The original crop parameters for European regions were updated in two steps to represent conditions covering approximately the last 15 to 20 years. First, additional phenology data were collected from a variety of sources, comprising either geo-referenced networks of observations, experimental sites or expert estimates by country agronomists. For spring sown crops, the observations consisted of day of sowing, emergence, anthesis and maturity. For autumn sown crops, emergence was fixed on January 1st. All phenology data were grouped per country per climate zone, and subsequently temperature sums between sowing and emergence, between emergence and anthesis, and between anthesis and maturity were calculated for each RWS. Initial model runs were carried out with these data and the simulated harvest index (HI) and maximum leaf area index (LAIM) were checked against a plausible range.. If more than 10% of the number of simulations were outside the plausible range for HI (minimum: 0.35 to 0.40; maximum 0.55 to 0.60, depending on crop) or LAIM (minimum 3 to 4; maximum 6 to 7, depending on crop), crop parameters were adjusted within biologically plausible values as per the guidelines for regional calibration of WOFOST. The relevant parameters for calibration were, in order of importance, SLATB (specific leaf area [ha kg-1]), the partitioning of assimilates to the various organs (FSTB for stems, FLTB for leaves and FOTB for storage), SPAN (life span of leaves growing at 35oC [d]) and AMAX (maximum leaf CO2 assimilation [kg ha-1 h-1]). The final evaluation step consisted of an expert assessment by the country agronomist, and if available, supported by annual maximum yields observed in variety trials or agronomic experiments. If the average simulated yields were more than 15% lower or higher than the observed maximum yields, or if the experts qualified the simulations not plausible, further fine-tuning of the crop parameters, as described above, was carried out.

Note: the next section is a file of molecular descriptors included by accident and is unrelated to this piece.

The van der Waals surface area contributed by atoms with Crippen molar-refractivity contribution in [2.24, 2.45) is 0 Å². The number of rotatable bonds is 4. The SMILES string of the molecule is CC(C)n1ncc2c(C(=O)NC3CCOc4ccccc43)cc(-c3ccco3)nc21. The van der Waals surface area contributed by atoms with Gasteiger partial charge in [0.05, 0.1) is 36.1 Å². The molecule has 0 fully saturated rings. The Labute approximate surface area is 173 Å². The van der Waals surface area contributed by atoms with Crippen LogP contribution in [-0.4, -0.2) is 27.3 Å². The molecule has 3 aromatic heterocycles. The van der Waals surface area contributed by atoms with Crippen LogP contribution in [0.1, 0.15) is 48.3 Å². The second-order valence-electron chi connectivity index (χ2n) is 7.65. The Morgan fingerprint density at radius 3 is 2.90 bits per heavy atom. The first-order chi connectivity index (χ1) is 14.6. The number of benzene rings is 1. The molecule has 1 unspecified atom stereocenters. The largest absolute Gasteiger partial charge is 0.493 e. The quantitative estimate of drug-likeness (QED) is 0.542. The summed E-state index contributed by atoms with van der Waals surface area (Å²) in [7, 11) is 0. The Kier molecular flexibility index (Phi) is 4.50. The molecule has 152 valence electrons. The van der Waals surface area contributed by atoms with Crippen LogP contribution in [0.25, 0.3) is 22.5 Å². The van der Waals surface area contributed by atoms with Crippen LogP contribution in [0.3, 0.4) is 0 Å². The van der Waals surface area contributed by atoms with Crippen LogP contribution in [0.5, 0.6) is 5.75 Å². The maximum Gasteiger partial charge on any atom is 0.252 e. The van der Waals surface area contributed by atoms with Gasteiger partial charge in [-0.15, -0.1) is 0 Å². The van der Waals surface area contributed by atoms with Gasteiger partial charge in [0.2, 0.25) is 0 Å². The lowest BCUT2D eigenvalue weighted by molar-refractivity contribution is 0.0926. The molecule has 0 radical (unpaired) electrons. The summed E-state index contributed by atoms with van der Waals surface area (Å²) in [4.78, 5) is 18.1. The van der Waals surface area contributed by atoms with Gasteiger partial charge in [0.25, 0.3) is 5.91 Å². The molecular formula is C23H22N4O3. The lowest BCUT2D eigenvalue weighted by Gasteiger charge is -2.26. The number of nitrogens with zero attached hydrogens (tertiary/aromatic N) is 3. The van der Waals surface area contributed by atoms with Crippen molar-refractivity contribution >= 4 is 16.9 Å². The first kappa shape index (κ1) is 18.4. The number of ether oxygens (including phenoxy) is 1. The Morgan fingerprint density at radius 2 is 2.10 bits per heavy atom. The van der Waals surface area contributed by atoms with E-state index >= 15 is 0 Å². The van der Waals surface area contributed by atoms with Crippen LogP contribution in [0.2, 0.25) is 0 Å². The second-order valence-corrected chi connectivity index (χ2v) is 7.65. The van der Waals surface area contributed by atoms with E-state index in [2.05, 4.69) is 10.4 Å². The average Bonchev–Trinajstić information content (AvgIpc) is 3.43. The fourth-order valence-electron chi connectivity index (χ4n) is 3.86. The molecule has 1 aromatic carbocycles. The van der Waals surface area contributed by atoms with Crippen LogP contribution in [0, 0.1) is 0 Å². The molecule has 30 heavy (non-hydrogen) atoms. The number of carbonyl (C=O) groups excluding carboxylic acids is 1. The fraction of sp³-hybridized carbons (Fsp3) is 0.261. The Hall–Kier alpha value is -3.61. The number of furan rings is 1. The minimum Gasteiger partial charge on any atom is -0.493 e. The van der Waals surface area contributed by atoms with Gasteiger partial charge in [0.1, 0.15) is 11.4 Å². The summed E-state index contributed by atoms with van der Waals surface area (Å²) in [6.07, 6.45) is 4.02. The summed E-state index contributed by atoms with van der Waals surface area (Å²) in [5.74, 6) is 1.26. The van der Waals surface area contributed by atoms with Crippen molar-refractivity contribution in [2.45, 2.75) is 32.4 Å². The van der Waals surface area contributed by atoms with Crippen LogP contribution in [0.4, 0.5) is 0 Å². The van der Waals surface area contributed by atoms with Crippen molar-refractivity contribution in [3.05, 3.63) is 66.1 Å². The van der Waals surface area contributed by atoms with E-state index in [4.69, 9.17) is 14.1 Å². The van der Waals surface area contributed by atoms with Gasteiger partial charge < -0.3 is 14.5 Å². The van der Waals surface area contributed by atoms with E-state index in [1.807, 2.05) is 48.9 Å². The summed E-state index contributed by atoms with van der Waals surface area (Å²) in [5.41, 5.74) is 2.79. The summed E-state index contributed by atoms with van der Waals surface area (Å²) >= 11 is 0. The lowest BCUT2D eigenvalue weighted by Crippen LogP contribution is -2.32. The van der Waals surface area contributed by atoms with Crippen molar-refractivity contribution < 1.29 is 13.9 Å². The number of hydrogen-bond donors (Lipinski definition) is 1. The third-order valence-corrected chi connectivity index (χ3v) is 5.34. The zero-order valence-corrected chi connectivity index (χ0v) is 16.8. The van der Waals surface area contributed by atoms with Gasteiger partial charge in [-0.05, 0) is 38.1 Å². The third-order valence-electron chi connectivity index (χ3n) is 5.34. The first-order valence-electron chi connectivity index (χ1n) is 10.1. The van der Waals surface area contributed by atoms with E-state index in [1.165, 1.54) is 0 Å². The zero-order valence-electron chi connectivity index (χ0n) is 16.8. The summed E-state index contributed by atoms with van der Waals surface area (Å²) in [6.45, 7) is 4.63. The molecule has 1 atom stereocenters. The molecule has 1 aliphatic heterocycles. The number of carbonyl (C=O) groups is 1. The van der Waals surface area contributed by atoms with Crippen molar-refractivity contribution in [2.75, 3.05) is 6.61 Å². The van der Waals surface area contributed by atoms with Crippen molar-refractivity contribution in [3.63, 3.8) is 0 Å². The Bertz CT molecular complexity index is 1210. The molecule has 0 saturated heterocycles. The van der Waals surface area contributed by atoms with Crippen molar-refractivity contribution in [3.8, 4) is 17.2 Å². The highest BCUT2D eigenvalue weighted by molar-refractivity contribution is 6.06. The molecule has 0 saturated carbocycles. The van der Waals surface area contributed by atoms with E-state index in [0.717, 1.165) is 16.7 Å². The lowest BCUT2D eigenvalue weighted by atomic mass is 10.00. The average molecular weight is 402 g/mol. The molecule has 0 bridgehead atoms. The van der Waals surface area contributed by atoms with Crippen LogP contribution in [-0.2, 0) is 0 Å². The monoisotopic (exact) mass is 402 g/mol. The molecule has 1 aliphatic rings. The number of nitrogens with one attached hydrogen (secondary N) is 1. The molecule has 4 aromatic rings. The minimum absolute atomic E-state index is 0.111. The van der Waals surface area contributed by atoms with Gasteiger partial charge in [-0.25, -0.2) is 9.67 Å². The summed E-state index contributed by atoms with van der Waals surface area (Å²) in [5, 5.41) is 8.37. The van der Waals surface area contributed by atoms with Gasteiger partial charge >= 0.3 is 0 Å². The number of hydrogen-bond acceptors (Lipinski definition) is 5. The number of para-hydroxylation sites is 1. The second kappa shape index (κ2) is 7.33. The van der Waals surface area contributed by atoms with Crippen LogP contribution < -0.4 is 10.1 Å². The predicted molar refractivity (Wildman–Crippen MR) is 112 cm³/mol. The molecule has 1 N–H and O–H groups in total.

The simulations were carried out for each STU within a RWS zone. The simulation results were up-scaled successively to SMU, RWS, CZ and country, using harvested area per STU as weighing factor. All simulated crop yields are presented at standard moisture content, i.e. 13.5% for wheat and barley, and 15.5% for maize.

Actual yields

The actual annual grain yields (Ya) were obtained from national statistical offices at the best available spatial resolution (NUTS levels 1, 2 or 3 representing increasing regional resolution; http://ec.europa.eu/eurostat/web/nuts/overview) and at the most disaggregated crop and cropping system level (spring sown or autumn sown common or durum wheat, spring sown or autumn sown barley, rainfed maize, and irrigated maize). Yield data were collected for a recent period of 10 years for rainfed crops and 5 years for irrigated crops. A linear trend analysis was carried out to identify countries with a significant (P<0.05) increasing trend. For those countries with increasing trends, only the recent 5 year period was used to avoid effects of technological developments. The actual yields were re-scaled from the NUTS region to the RWS zone, and subsequently to CZ and country, using the harvested area as weighing factor. All actual crop yields are presented at standard moisture content, i.e. 13.5% for wheat and barley, and 15.5% for maize.